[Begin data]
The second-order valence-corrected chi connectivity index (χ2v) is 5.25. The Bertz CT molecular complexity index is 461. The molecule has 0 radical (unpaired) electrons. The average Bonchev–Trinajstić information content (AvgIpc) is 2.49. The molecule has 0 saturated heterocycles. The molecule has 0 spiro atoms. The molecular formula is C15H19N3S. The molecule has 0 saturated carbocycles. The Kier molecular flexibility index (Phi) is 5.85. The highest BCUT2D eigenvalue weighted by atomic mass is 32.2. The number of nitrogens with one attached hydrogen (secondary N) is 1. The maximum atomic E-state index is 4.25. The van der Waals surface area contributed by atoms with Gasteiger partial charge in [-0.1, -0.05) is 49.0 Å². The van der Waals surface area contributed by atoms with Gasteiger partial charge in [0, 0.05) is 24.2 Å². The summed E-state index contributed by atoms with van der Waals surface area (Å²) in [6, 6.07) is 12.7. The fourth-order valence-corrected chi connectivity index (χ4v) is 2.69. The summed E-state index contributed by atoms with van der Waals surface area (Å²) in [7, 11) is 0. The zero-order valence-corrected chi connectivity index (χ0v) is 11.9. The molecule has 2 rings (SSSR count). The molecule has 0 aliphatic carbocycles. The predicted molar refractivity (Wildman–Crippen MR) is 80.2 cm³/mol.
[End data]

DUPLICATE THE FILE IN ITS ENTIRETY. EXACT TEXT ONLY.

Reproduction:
The second-order valence-corrected chi connectivity index (χ2v) is 5.25. The Bertz CT molecular complexity index is 461. The molecule has 0 radical (unpaired) electrons. The average Bonchev–Trinajstić information content (AvgIpc) is 2.49. The molecule has 0 saturated heterocycles. The molecule has 0 spiro atoms. The molecular formula is C15H19N3S. The molecule has 0 saturated carbocycles. The Kier molecular flexibility index (Phi) is 5.85. The highest BCUT2D eigenvalue weighted by atomic mass is 32.2. The number of nitrogens with one attached hydrogen (secondary N) is 1. The maximum atomic E-state index is 4.25. The van der Waals surface area contributed by atoms with Gasteiger partial charge in [-0.1, -0.05) is 49.0 Å². The van der Waals surface area contributed by atoms with Gasteiger partial charge in [0, 0.05) is 24.2 Å². The summed E-state index contributed by atoms with van der Waals surface area (Å²) in [6, 6.07) is 12.7. The fourth-order valence-corrected chi connectivity index (χ4v) is 2.69. The summed E-state index contributed by atoms with van der Waals surface area (Å²) in [7, 11) is 0. The zero-order valence-corrected chi connectivity index (χ0v) is 11.9. The molecule has 2 rings (SSSR count). The molecule has 0 aliphatic carbocycles. The predicted molar refractivity (Wildman–Crippen MR) is 80.2 cm³/mol.